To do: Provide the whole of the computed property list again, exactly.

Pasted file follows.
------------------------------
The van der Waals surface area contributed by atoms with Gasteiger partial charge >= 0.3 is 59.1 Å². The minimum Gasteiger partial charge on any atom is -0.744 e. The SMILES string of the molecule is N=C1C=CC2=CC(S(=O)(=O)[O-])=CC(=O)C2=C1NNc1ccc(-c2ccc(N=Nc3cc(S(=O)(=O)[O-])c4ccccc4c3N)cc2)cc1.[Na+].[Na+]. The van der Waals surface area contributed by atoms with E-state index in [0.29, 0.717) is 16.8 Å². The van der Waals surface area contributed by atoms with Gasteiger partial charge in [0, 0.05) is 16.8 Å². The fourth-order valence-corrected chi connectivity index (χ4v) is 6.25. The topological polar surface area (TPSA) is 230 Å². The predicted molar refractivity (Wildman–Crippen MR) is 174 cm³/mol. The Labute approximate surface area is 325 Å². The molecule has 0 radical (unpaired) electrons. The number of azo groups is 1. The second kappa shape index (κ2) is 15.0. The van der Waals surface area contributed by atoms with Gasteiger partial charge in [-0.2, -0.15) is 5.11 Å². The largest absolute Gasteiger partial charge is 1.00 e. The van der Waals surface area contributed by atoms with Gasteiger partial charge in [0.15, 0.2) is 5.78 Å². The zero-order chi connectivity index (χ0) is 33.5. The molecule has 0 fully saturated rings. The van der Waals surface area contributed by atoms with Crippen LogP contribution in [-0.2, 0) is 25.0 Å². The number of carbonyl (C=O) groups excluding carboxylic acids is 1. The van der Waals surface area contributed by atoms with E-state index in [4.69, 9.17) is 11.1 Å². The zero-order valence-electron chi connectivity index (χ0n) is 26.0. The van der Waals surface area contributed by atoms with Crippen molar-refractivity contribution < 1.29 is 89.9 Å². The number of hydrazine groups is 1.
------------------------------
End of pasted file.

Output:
The van der Waals surface area contributed by atoms with Gasteiger partial charge >= 0.3 is 59.1 Å². The minimum Gasteiger partial charge on any atom is -0.744 e. The SMILES string of the molecule is N=C1C=CC2=CC(S(=O)(=O)[O-])=CC(=O)C2=C1NNc1ccc(-c2ccc(N=Nc3cc(S(=O)(=O)[O-])c4ccccc4c3N)cc2)cc1.[Na+].[Na+]. The van der Waals surface area contributed by atoms with E-state index in [0.29, 0.717) is 16.8 Å². The van der Waals surface area contributed by atoms with Gasteiger partial charge in [0, 0.05) is 16.8 Å². The fourth-order valence-corrected chi connectivity index (χ4v) is 6.25. The topological polar surface area (TPSA) is 230 Å². The predicted molar refractivity (Wildman–Crippen MR) is 174 cm³/mol. The Labute approximate surface area is 325 Å². The molecule has 0 radical (unpaired) electrons. The number of azo groups is 1. The second kappa shape index (κ2) is 15.0. The van der Waals surface area contributed by atoms with Gasteiger partial charge in [-0.2, -0.15) is 5.11 Å². The largest absolute Gasteiger partial charge is 1.00 e. The van der Waals surface area contributed by atoms with Gasteiger partial charge in [0.15, 0.2) is 5.78 Å². The zero-order chi connectivity index (χ0) is 33.5. The molecule has 0 fully saturated rings. The van der Waals surface area contributed by atoms with Crippen LogP contribution in [-0.2, 0) is 25.0 Å². The number of carbonyl (C=O) groups excluding carboxylic acids is 1. The van der Waals surface area contributed by atoms with E-state index in [4.69, 9.17) is 11.1 Å². The zero-order valence-electron chi connectivity index (χ0n) is 26.0. The van der Waals surface area contributed by atoms with Crippen molar-refractivity contribution < 1.29 is 89.9 Å². The number of hydrazine groups is 1.